Check into your hotel then join the evening passeggiata, enjoy an aperitivo and have dinner before getting an early night, ready for tomorrow’s efforts.
There are a variety of activities for all interests:
Hit the slopes.
Gambarie has five runs (three red, one black and one blue) with two more under development. Most of the runs start from the top of Mt Scirocco (1660 mts asl) and are reached by two chairlifts, one of which starts in Piazza Mangeruca in the centre of town. Two other ski lifts take you up to the top of Mt Nardello (1770 mts asl) to the start of the black run, Telese, and the red run, Nino Martino.
The ski lifts and chair lifts run from 09.00 to 17.00 each day. A single up and back ride costs 6 euro; a one-day ski-pass costs 20 euro, while a weekly-pass costs 80 euro.
Go snow-shoeing and cross-country skiing.
The main hiking trails around Gambarie extend between Mt Scirocco and Mt Basilico (1738 mts asl). When there’s snow, snow-shoeing and cross-country skiing are a wonderful way to explore these wild forests. Among the most beautiful trails is trail number ‘111’, which is rated as medium to high level of difficulty if you do the whole trail. It starts in Gambarie and takes you up to Montalto. It is 24 kms out and back and takes from 9 to 10 hours, although it can shorten by taking the chairlift up to Nardello and starting out from there, only covering only 12 kms, much of it downhill.
An equally beautiful but less demanding trail is number ‘120’. It takes you from Gambarie to the top of Mt Scirocco in around 1.5 hrs, from where you can look across the Straits of Messina to Mt Etna and watch the sun set over the Tyrrhenian Sea. Trail number 132 is easier but no less spectacular, a 3 km walk that takes you to the frozen waterfalls of Maesano.
Although the trails are well-marked, it’s probably advisable to use local guides, eg Assotur (tel: 339 816 1814) or Associazione Abra Calabria (tel: 347 339 9042).
For the adventurous:
The Association Abra Calabria also organises overnight treks into the valleys and especially around the slopes of Montalto to enjoy the winter wonderland under the moonlight, sleeping in sleeping bags in customised snow caves. Apart from the great natural beauty there is always the chance of spotting local wild life, including wolves that have been recently re-introduced into the park – a truly memorable adventure!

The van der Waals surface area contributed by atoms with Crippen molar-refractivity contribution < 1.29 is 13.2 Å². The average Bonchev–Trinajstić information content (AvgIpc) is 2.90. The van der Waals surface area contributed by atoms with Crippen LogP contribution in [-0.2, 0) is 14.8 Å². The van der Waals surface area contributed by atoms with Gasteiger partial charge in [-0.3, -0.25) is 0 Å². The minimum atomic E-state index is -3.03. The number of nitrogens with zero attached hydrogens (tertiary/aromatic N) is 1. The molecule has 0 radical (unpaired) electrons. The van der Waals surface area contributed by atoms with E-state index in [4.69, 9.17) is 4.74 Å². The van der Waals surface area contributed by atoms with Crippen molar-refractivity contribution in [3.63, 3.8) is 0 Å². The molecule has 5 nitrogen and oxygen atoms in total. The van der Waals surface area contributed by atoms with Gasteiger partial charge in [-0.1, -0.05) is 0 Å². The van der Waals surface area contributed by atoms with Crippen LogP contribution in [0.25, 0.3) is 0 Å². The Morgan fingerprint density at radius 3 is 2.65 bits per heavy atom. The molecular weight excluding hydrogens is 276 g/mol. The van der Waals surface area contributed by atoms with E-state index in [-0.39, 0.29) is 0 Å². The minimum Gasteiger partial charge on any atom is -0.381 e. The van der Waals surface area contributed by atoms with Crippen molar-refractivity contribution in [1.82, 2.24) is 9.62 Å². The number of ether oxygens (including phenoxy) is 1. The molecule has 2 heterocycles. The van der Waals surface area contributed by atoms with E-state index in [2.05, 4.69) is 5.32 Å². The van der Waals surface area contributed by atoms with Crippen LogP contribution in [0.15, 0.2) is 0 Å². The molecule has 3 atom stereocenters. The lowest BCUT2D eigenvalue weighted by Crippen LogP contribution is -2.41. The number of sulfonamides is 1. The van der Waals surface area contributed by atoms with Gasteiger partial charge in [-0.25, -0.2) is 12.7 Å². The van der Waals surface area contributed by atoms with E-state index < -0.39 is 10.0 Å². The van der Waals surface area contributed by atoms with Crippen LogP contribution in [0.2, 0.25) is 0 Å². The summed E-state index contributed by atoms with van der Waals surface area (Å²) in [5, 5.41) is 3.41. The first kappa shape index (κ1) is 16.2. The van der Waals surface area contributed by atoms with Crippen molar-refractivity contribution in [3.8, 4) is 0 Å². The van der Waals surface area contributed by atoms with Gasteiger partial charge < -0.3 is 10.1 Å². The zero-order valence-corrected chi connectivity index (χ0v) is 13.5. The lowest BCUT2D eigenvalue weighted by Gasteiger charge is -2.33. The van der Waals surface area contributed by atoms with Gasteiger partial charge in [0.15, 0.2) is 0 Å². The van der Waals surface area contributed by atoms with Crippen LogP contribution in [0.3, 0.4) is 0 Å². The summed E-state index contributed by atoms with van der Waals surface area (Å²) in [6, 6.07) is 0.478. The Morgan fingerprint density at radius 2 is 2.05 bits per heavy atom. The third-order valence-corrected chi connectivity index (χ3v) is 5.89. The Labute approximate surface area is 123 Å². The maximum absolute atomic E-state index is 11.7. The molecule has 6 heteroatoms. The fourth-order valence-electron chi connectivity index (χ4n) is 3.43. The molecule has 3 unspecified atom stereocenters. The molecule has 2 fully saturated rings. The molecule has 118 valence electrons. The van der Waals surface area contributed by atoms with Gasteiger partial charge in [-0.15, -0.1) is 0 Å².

Visit Reggio Calabria. The regional capital is only 30 kms, or a thirty-minute drive, from Gambarie. It is a bustling coastal city of around 200,000 people that sits on the Straits of Messina, a narrow stretch of water which separates mainland Italy from the island of Sicily.
Any visit to Reggio must start with the National Archaeological Museum and the Bronzi di Riace (the Warriors of Riace), two magnificent 5th century BC statues that were found by a snorkeler off the Calabria coast in 1972. They are two of the few surviving full-size ancient Greek bronzes (most which were melted down to make weapons and canons in later times). They are one of Italy’s great artistic treasures, demonstrating the superb technical craftsmanship and exquisite artistic features that were achieved at this time.
After the museum, take a walk along the waterfront following the Lungomare Falcomata, with spectacular views across of the Straits to Messina to the looming, smoking form of Mt Etna, Europe’s most active volcano.
Le Nasse (Via Lemos 6) is the perfect place for lunch – an elegant, old-school restaurant that serves the finest seafood in town.
In the centre of the city, you can visit the cathedral, which was founded by the Normans in 11th century; the Church of the Ottimati, founded in the 9th century by the Byzantines; and the city’s castle which was first founded in 7th century BC but reached its current form under the Spanish in the 16th century, restructured to protect the Reggio from Turkish raids.
Also well worth a visit is the very interesting Observatory of the ‘Ndranghetta, a museum dedicated to the history and current activity of one of Europe’s most notorious criminal organisations, Calabria’s own ‘Ndranghetta, housed in an estate recently confiscated from one of the gang families.
To finish your time in Raggio, go for a stroll down Corso Garibaldi in the later afternoon. Its Reggio’s main shopping street (most of the shops are open on Sunday afternoon) which comes alive with a famous passeggiata. Take an outdoor table, have an aperitivo and watch the world go by - the perfect way to finish your visit.